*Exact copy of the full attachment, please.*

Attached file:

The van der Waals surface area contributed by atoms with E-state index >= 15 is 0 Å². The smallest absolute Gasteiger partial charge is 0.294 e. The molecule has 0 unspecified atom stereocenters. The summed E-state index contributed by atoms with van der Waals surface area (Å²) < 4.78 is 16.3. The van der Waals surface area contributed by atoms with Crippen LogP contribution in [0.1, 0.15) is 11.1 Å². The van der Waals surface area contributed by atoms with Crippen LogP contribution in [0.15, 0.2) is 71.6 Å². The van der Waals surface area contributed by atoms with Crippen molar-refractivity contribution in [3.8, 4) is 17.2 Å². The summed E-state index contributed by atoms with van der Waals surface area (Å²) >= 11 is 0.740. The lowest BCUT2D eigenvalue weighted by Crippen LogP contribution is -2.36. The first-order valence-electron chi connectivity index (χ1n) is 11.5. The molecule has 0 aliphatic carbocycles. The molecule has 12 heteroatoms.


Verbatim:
The van der Waals surface area contributed by atoms with E-state index >= 15 is 0 Å². The smallest absolute Gasteiger partial charge is 0.294 e. The molecule has 0 unspecified atom stereocenters. The summed E-state index contributed by atoms with van der Waals surface area (Å²) < 4.78 is 16.3. The van der Waals surface area contributed by atoms with Crippen LogP contribution in [0.1, 0.15) is 11.1 Å². The van der Waals surface area contributed by atoms with Crippen LogP contribution in [0.15, 0.2) is 71.6 Å². The van der Waals surface area contributed by atoms with Crippen molar-refractivity contribution in [3.8, 4) is 17.2 Å². The summed E-state index contributed by atoms with van der Waals surface area (Å²) >= 11 is 0.740. The lowest BCUT2D eigenvalue weighted by Crippen LogP contribution is -2.36. The first-order valence-electron chi connectivity index (χ1n) is 11.5. The molecule has 0 aliphatic carbocycles. The molecule has 12 heteroatoms.